Early in the second season of "The Andy Griffith Show," I ventured a suggestion for a line change to make it sound more "like the way a kid would say it."
I was just 7 years old. But my idea was accepted and I remember standing frozen, thrilled at what this moment represented to me.
Andy asked me, "What you grinnin' at, youngin'?" I said it was the first idea of mine they'd ever said yes to. Without a pause, Andy responded for all to hear: "It was the first idea that was any damn good. Now let's do the scene."
That inclusiveness that allowed a child to truly be a part of something as unique and memorable as"The Andy Griffith Show"is something I will forever be grateful for.
Andy Griffith entertained us for decades on stage, via our radios, sound systems, TVs and up there on the silver screen. Comedy, drama or music, he brought his love of performing to each creative undertaking.
He was known for ending shows by looking at the audience and saying "I appreciate it, and good night." Perhaps the greatest enduring lesson I learned from eight seasons playing Andy's son Opie on the show was that he truly understood the meaning of those words, and he meant them, and there was value in that.
Respect. At every turn he demonstrated his honest respect for people and he never seemed to expect theirs in return, but wanted to earn it.
He taught me a great deal through the examples he set and the approach to our work on the set. I learned about comedic timing, paying off characters in the third act of a story line, and the equal values of both focused rehearsal and, at particular moments, of total chaotic spontaneity.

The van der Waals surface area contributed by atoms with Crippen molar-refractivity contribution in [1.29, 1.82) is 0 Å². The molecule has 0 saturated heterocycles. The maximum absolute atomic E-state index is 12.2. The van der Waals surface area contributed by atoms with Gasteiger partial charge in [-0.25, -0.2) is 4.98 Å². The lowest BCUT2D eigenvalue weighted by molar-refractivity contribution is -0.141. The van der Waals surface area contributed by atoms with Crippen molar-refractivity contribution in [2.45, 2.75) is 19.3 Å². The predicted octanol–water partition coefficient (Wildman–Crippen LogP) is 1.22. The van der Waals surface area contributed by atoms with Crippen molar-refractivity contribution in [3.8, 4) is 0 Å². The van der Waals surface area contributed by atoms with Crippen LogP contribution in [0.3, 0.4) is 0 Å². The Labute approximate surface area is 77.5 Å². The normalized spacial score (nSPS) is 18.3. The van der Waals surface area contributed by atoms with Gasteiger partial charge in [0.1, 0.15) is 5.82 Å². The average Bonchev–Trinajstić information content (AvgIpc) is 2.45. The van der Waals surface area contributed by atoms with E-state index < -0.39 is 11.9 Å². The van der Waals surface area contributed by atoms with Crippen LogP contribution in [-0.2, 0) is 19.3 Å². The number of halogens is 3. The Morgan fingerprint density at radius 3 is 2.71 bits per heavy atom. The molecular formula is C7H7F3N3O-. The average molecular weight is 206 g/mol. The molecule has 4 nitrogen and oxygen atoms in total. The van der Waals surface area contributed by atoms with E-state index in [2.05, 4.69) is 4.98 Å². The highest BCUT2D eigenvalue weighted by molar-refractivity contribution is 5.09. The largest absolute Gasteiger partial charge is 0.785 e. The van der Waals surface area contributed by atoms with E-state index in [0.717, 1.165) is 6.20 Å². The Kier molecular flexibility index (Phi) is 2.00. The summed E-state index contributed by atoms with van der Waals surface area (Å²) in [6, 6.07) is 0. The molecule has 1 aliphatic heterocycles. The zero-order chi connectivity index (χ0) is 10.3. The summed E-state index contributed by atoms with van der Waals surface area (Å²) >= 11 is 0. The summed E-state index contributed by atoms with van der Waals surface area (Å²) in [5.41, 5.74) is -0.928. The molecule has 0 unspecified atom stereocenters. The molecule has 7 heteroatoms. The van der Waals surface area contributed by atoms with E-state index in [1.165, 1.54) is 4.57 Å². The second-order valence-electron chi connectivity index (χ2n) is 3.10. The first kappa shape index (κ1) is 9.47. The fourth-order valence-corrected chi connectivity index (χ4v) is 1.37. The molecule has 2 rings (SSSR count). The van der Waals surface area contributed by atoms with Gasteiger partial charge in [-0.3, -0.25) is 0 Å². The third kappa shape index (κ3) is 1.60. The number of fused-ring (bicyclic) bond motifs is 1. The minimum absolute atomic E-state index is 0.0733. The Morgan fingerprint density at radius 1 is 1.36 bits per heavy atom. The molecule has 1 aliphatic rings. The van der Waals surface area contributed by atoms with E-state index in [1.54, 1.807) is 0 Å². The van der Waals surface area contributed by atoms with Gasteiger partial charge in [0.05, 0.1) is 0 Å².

I saw him lobby against jokes that were admittedly funny but that were at the expense of and undercut the long-term reliability of a character.
I was fortunate to witness and even participate in thousands of minutely detailed creative problem-solving interactions with Andy always tirelessly engaged.
He proved hour by hour, episode by episode that creativity and neurotic angst were in fact not inexorably linked. He led by example and we demonstrated that a cast and company could play practical jokes on one another, laugh 'til they cried and still get 12 pages of the script shot every day while producing a No. 1-rated show.
And, as I look back today, knowing that Andy's vision yielded a show that still airs daily all over the country and holds an absolutely unique place in the annals of its medium, I'm reminded of another lesson taught by example.
Do all that, and don't forget to have as many laughs as you can along the way.
Ron Howard played Sheriff Andy Taylor's son Opie on "The Andy Griffith Show" from 1960 to 1968 beginning when he was 6 years old (he was 5 when the pilot aired in 1959). The young actor was credited on the popular series as Ronny Howard. He appeared again with Griffith in the 1986 TV movie "Return to Mayberry" and last worked with him on behalf of Barack Obama's 2008 presidential campaign on an online political comedy sketch on the Funny or Die website.
Howard went on to become one of Hollywood's top movie directors with such hits as "Splash," "Cocoon," "Parenthood," "Apollo 13," "Ransom" and "A Beautiful Mind," which won four Oscars in 2002 including director and best picture.